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B.C. Premier Christy Clark works as a server at the Sunshine Diner in Vancouver's West Side. Saturday, April 30, 2011.

Handout

Premier Christy Clark is still trying to win the job of MLA for Vancouver-Point Grey, but she's already assembled a long list of other careers she wants to check out.

Late last month, Ms. Clark donned an apron and worked for a couple of hours in a diner. On Friday night, she was hanging out with the beat cops on patrol. Next, she wants to spend a day as a nurse, or perhaps as part of the crew running a garbage truck.

It's all about branding the new Premier as someone who can connect with working people - but it's a strategy that can backfire. Former premier Gordon Campbell's repertoire, apart from his standard business suit, was the occasional hard hat and those red Olympic mittens. He donned a plaid shirt once - and was roasted as a phony.

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In an interview Monday, Ms. Clark said she lifted the idea from a U.S. politician who tried out three different jobs. "I thought what a great way to ensure I don't get stuck in the cocoon of Victoria and get disconnected from the people who are paying taxes in the province."

Voters in Vancouver-Point Grey will get the first chance to respond to how it's working when the by-election votes are tallied on Wednesday night. The riding formerly held by Mr. Campbell has always been a challenge for the B.C. Liberals. Which is why NDP candidate David Eby paints Ms. Clark as a carbon copy of Mr. Campbell. And why Ms. Clark is going out of her way to present a different face - or rather, many different faces.

Here are some of the jobs she has tried, or wants to take on:

Serving breakfast

On April 30, Ms. Clark served a breakfast shift at the Sunshine Diner, timed to bring attention to her decision to raise the minimum wage after a decade-long freeze. Starting salary, thanks to her changes, would be minimum wage of $8.75 an hour.

Walking the beat

Ms. Clark spent three hours in the rain in the gritty Downtown Eastside meeting residents who have lived on the streets for decades. Her security detail stayed home - her backup for the night was the Vancouver Police Department. A probationary constable earns $58,695 a year.

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Hauling trash

Ms. Clark's next ride-along may be with a municipal sanitation crew. "The back of a garbage truck smells cleaner than a lot of politics these days but she'll see filth," predicted Mike Jackson, president of CUPE Local 1004, representing Vancouver garbage workers. He thinks Ms. Clark would benefit from the experience: "This is a great opportunity to see what the public throws out." A typical day would cover 35 city blocks and as many as 1,000 homes, collecting nine tonnes of trash. Starting pay is $24 an hour.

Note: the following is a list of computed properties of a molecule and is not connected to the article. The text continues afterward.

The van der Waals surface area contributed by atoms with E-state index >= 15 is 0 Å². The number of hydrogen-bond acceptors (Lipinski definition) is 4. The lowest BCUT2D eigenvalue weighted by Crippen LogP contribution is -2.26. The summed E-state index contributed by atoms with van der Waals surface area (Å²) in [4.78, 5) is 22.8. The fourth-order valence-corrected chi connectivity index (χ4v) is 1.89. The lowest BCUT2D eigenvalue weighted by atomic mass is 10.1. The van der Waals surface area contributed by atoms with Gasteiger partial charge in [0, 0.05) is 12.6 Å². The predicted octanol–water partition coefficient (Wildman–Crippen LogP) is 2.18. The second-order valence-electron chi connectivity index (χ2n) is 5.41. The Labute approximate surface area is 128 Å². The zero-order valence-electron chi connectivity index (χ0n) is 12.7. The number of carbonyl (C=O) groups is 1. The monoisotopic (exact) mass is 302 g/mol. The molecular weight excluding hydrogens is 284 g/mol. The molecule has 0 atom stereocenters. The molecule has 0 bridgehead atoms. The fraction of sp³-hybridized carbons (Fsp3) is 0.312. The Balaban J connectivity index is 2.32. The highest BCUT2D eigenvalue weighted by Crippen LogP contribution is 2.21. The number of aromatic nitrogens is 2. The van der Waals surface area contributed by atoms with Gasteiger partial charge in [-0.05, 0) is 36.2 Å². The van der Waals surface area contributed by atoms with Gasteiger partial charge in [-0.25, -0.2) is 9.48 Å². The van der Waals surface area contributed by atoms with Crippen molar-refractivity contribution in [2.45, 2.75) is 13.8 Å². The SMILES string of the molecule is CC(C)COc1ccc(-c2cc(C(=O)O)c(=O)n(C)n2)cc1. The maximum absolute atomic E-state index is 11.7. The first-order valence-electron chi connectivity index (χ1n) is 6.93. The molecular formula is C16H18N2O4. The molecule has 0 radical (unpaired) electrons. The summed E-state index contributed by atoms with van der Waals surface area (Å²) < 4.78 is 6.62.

Berry picking

When the season starts, Ms. Clark could join a crew of strawberry pickers, starting at the crack of dawn. A typical shift is 12 hours in the fields in "horrible" working conditions, said Raj Chouhan, long-time farmworkers activist and the B.C. NDP critic for labour. "If she does an honest day of work, she will be lucky to make $40."

Caring for the elderly

Ms. Clark wants to spend a day as a licensed practical nurse. Union jobs in public facilities start at $23 an hour, but many LPNs work at private long-term care facilities for less. The job involves plenty of paperwork, but also direct patient care - bathing, dressing and feeding patients and delivering medication. To get a full sense of the job, Erin Sikora of the BCGEU, which represents some of B.C.'s LPNs, recommends Ms. Clark head to rural B.C., where many LPNs have to travel as much as 100 kilometres between job sites to patch together something resembling fulltime work.

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Stocking shelves

Ms. Clark said she's always been curious about what happens at 3 a.m. at London Drugs. The president of the company, Wynne Powell, says he'd be happy to let her find out. The position starts at $9.41 an hour. She'd be expected to begin her shift no later than 5 a.m. facing pallets of merchandise delivered to her assigned aisle, where she would be responsible for matching UPS codes to a computerized map that shows where the stock belongs, "a process of total, fanatic commitment to customers' standards," Mr. Powell explained. "It's a family company, I think she would enjoy it," he added.

Ms. Clark said a single shift at any job isn't going to reveal the whole picture that workers in these fields experience, but she can learn from the people she'll train with. "It's not just doing the job, it's being able to spend eight hours with the people who do the jobs."

Adrian Dix, Leader of the NDP Opposition, said it would be more authentic if she did the work without any media around. But, he added: "I'm never critical of people who try to connect with other people." And given the B.C. Liberal government's record of rolling back contracts and reducing employment standards, he said, "it might be helpful for them to meet some working people."

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